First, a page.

Credit: Courtesy Mohr Davidow Ventures
Sonja and William Davidow Presidential Chair Provides Vital Unrestricted Funding for Caltech
Thanks to the generosity of alumnus and senior trustee William (Bill) Davidow (MS '59) and his wife, Sonja, the California Institute of Technology's president has funds at the ready to apply wherever they will have the most impact.
The Sonja and William Davidow Presidential Chair is unlike typical endowed faculty positions, which generate salary support. Instead, the Davidow Chair provides a discretionary fund that the president can use to leverage time-sensitive opportunities ranging from innovative early-stage research to faculty recruitment, visiting scholar programs, and expanded academic offerings.
"It takes keen appreciation for Caltech's core values to create a fund that advances extraordinary science and technology wherever the opportunities may lie," says President Thomas F. Rosenbaum, holder of the Sonja and William Davidow Presidential Chair and professor of physics. "Sonja and Bill's generosity, deep knowledge of the Institute, and dedication to our research and educational mission will transform these opportunities into reality. It is a great honor to hold a chair in their names, and I know that my successors will feel simlarly."
To establish the chair, the Davidows created an endowment of $15 million, including $3 million from the Gordon and Betty Moore Matching Program. The couple's goal was to put flexible funds in the hands of the Institute's president in order to guarantee "a non-burdensome, no-red-tape process … for getting inspirational ideas off the ground without delay" that would endure for generations to come.
"The few great ideas that change the world flow from pinnacles of excellence, and Caltech is one of those pinnacles," Bill Davidow says. "I believe Caltech will continue to provide the intellectual leadership that is important to the scientific and technological future of our country."
Sonja Davidow shares her husband's view. "This gift is our vote of confidence in Caltech's continuing excellence and growing impact," she says. "Bill and I are thrilled that Tom Rosenbaum is the holder of this chair. We have great confidence in his vision."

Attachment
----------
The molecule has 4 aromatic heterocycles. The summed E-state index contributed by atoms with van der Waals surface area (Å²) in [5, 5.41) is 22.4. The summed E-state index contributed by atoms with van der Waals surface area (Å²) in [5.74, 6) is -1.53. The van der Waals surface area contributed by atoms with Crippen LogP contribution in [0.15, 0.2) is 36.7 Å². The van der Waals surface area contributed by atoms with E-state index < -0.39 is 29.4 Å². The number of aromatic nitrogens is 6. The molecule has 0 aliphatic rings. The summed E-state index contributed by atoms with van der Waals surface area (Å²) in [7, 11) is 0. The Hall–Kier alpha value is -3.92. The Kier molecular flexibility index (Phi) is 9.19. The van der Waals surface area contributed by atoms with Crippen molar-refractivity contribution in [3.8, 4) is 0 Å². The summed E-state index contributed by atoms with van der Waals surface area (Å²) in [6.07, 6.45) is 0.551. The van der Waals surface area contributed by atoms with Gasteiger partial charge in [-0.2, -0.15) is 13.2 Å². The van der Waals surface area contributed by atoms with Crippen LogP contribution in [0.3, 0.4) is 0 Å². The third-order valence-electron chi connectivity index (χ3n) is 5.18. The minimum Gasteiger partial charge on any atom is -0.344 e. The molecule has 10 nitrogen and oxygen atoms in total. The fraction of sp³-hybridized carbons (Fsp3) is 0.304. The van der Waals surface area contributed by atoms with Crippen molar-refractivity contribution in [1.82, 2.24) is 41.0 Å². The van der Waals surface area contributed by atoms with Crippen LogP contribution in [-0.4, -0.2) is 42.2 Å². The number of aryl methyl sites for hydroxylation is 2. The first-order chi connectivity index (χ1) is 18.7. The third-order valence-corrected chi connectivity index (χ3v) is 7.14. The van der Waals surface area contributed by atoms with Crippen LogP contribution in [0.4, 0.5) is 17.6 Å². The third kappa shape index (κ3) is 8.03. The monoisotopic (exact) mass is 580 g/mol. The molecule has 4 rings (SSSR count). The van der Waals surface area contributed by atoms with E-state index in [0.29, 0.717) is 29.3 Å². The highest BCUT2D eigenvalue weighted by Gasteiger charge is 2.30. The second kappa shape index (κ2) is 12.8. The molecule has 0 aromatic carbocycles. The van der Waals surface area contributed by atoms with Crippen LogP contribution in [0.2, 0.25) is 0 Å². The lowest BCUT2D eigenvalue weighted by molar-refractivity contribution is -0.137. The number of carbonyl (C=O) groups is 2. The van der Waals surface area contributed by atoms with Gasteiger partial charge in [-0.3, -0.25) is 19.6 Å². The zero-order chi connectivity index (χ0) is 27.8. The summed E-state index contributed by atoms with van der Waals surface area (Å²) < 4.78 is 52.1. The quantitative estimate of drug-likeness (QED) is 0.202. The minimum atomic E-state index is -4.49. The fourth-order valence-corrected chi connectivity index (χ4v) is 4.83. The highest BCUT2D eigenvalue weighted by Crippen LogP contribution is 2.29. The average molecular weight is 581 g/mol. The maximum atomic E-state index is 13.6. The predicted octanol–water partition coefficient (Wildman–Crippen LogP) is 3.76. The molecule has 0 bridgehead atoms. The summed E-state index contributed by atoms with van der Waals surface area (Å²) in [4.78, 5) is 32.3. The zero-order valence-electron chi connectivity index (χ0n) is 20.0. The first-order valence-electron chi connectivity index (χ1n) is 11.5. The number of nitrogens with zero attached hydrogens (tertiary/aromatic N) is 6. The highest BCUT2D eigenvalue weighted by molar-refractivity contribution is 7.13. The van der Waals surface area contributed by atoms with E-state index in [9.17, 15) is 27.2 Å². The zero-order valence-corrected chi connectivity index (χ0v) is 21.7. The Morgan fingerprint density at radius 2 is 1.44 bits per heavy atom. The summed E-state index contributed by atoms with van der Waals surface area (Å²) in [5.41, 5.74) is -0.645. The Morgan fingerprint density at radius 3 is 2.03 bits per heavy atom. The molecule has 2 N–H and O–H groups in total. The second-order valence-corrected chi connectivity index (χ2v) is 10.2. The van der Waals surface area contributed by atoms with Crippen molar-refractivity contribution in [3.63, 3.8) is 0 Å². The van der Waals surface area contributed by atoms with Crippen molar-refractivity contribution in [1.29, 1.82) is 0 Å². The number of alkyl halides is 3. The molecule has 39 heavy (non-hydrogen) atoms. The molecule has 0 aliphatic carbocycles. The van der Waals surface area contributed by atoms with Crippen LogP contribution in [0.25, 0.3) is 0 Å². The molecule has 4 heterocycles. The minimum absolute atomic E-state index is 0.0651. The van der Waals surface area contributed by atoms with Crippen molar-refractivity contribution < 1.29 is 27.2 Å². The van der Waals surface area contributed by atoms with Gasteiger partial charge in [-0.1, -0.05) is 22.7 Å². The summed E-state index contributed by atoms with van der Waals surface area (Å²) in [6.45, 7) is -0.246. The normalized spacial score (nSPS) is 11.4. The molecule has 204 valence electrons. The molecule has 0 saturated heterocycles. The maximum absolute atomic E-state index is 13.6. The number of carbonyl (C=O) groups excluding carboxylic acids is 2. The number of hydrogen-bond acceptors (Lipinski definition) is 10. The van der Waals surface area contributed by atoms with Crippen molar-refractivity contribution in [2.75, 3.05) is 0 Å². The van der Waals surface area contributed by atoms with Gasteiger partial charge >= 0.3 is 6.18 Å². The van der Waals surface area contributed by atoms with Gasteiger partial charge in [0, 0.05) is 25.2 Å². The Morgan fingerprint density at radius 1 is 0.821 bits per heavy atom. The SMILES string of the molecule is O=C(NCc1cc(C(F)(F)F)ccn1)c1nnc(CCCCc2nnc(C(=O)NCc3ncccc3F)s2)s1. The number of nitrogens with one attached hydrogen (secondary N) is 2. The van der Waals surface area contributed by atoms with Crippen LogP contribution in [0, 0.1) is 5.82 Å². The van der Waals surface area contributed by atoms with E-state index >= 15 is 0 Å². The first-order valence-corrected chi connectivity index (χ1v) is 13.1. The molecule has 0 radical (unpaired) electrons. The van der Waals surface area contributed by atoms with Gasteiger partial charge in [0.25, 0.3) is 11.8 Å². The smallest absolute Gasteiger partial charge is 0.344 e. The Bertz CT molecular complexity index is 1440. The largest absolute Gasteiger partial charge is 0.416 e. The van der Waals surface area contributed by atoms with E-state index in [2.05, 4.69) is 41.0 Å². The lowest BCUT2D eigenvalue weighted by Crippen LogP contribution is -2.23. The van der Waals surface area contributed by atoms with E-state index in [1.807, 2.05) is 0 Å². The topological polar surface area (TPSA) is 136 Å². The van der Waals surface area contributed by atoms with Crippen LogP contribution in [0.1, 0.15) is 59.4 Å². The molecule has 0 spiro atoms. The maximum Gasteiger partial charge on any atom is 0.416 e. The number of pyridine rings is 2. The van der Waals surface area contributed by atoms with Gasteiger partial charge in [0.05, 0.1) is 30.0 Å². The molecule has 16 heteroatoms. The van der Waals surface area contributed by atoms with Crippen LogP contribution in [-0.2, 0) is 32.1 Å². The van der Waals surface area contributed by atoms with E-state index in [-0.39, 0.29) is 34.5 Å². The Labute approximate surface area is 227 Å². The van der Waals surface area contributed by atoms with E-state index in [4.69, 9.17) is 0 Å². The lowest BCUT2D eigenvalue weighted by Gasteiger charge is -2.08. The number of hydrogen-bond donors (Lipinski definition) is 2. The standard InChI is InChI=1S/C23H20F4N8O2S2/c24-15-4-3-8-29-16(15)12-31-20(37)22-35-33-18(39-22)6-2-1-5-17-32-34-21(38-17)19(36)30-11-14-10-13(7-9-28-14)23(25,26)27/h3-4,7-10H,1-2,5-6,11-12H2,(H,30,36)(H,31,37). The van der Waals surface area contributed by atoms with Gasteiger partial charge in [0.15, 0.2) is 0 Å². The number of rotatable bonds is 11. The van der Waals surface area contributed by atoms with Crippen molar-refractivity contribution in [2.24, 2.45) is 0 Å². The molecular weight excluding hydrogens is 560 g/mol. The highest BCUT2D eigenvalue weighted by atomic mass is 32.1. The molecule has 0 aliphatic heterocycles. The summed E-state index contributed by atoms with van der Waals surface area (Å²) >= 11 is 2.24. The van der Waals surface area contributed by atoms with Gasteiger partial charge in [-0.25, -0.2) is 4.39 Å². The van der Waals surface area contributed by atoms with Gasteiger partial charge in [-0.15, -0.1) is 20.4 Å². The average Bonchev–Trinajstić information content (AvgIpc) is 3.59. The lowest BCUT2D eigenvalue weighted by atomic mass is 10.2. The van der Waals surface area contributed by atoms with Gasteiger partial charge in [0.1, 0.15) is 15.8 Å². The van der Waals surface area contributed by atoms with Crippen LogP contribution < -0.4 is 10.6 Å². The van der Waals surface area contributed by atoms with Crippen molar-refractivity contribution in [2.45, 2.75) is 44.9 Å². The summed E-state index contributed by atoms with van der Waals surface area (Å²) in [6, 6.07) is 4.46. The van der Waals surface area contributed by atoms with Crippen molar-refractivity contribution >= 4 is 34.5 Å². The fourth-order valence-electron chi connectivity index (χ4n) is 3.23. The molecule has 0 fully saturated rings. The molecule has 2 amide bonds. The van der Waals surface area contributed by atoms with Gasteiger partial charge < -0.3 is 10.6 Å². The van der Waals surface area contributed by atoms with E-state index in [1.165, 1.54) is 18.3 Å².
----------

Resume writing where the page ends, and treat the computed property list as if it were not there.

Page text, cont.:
Bill Davidow, a longtime and ardent advocate for advancing Caltech's mission, was elected to the Institute's Board of Trustees in 1996. He currently sits on the board's Institute and Alumni Relations Committee and presides over the Development Committee as its chair; his previous service includes contributions as a member of both the Nominating and Investment committees. Davidow also helped found the Chair's Council of Caltech's Division of Physics, Mathematics and Astronomy, serving as its first chair, and he provided meaningful advisement and philanthropic leadership to the Institute's $1.4 billion "There's only one. Caltech" campaign.
As an engineer, marketing executive, author, venture capitalist, and philanthropist, Bill Davidow has unique insight into the power of basic research and technology to drive progress. Early in his career, he was responsible for the introduction of Hewlett-Packard's first minicomputers. Later, as vice president of marketing at Signetics Memory Systems, he oversaw specification and design of the world's first bipolar microprocessor. In 1985, after serving as Intel Corp.'s senior vice president for marketing and sales as well as vice president of the microcomputer systems division, he co-founded Mohr Davidow Ventures, a venture-capital firm where he is presently partner emeritus. Over the course of his career, Davidow has helped build a number of pivotal Silicon Valley-based companies, including Actel, FormFactor, Rambus, Vantive, Power Integrations, and Viant. He is also the author of four books, his most recent being Overconnected—The Promise and Threat of the Internet.
The Sonja and William Davidow Presidential Chair is one of four similar chairs that Caltech trustees and other friends have endowed to make sure that the Institute's academic leaders can respond nimbly to advance game-changing ideas, pioneer new fields, and educate future leaders in science and engineering. In addition to the Carl and Shirley Larson Provostial Chair, which provides a permanent innovation fund for the Institute's provost, leadership chairs have been created within two of the Institute's six divisions: the Otis Booth Leadership Chair in the Division of Engineering and Applied Science, and the William K. Bowes Jr. Leadership Chair in the Division of Biology and Biological Engineering.